Far be it from me to accuse anyone of being lazy, but lumping James in with the Madchester movement is a bit, well, cheap, isn’t it? True enough they emerged from the ash end of the Eighties and enjoyed their greatest success at the start of the next decade. And yes, they came from Whalley Range (although Tim Booth is a Yorkshireman). But James were always a bit of an outlier, weren’t they?
For one thing, none of you actually owns a James album that isn’t Gold Mother, do you? They were always the quintessential singles band, known by and large for the likes of ‘Sit Down’, ‘Laid’ and ‘She’s a Star’, and the one thing those songs have in common is that they are really, really good pop songs. They don’t have the laddish swagger or the drug culture connotations of the Hacienda: they have massive hooks, emotive guitars, a powerful vocal undercut with genuine tenderness and lyrics everyone knows.
Pop music is, as dictated by your new overlord Taylor Swift, all the rage right now. The best-received David Bowie tributes have been those from Lady Gaga and Lorde and, for some reason, everyone loves The 1975’s new record. It makes perfect sense then, that a band who have shown that they can do really fucking good pop music might want to give it another go after what must be a 20-year-absence.
Yes, Girl at the End of the World is James’s fifth studio album since they returned from a seven-year absence with 2008’s Hey Ma. And the last four haven’t been bad by any stretch of the imagination: they’ve been solid, well-reviewed rock albums. They had near-anthemic songs packed with swelling verses and catchy choruses, well-made and interesting, but not enough that anyone but the staunchest James fan revisits them these days.
This album does feel like an attempt to move away from that, albeit an uncertain one. For large parts of the record the guitars have gone by the wayside, such as on the Goldfrappish ‘Alvin’ – the most exciting track they’ve done in years – or ‘Dear John’, which has a synth riff that’s almost shamelessly ripped off from Kylie Minogue’s ‘Can’t Get You Out of My Head’. At other times it would be easy to leave Girl at the End of the World on in the background and forget you’re not listening to something the Pet Shop Boys put out this decade. It’s also worth mentioning ‘Move Down South’, which, with its distorted alt-country slide guitar could have been found on the cutting room floor from the Joshua Tree recording sessions (this is a compliment, even if I have accidentally implied it belongs on Rattle and Hum).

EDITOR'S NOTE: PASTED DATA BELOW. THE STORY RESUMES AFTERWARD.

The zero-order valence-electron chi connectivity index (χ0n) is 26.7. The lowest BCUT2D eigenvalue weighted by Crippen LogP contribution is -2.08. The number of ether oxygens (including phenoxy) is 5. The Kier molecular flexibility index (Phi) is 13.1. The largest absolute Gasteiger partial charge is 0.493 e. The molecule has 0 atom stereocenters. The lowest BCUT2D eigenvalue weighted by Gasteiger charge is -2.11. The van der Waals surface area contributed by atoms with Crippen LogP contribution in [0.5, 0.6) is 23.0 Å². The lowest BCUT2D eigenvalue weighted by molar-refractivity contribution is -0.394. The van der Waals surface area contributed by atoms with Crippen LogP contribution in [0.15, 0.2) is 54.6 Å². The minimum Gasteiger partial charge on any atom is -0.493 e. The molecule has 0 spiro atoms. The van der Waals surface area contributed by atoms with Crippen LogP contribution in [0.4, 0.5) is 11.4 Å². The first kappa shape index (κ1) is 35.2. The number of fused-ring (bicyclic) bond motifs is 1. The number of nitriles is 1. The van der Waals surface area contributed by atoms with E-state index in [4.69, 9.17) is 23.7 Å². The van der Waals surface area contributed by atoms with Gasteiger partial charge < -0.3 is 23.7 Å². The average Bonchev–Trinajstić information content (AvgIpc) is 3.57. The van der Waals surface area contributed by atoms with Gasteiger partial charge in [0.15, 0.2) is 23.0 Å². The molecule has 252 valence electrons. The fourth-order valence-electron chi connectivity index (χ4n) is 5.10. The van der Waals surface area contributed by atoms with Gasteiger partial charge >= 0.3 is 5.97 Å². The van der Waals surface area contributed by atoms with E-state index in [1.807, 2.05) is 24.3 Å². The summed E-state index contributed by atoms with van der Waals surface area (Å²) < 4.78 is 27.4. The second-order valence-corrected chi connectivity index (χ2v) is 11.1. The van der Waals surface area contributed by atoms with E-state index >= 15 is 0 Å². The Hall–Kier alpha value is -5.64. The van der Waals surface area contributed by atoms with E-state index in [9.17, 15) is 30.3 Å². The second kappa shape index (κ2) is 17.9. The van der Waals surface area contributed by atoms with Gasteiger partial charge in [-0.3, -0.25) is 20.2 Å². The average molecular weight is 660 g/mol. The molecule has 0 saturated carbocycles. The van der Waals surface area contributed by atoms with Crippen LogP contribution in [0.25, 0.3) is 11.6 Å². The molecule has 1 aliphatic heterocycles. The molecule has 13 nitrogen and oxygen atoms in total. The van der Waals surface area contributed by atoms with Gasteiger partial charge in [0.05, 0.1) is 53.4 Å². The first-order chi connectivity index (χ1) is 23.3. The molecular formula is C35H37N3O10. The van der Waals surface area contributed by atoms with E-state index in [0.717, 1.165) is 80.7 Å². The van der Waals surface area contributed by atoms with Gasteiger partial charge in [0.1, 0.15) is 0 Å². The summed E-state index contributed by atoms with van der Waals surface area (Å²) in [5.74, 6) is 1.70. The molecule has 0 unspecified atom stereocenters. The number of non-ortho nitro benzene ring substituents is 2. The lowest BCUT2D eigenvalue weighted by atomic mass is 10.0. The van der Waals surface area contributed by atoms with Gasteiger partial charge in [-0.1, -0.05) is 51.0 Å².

The thing is, it never feels as though James are comfortable with wholly embracing something brand new and daring. It could be down to Booth’s voice, which is as technically excellent as it ever was but feels a touch tired and lacks the punch of his earlier work until the album’s closing, title track. It’s this song that epitomises the album’s weakness though. It, like perhaps one too many songs on here, could have come from any record they’ve put out in the last dozen years. It sounds like it could be a James classic but gives up just as it gets going and renders itself pleasant-but-forgettable.
Earlier I said, glibly, that none of you own a James record that isn’t Gold Mother. If you do have another, the chances are it’s stored away somewhere you don’t think about very often. The chances are, too, that The Girl at the End of the World, likeably well-intentioned as it may be, will end up in the same place.
6Dan Lucas's Score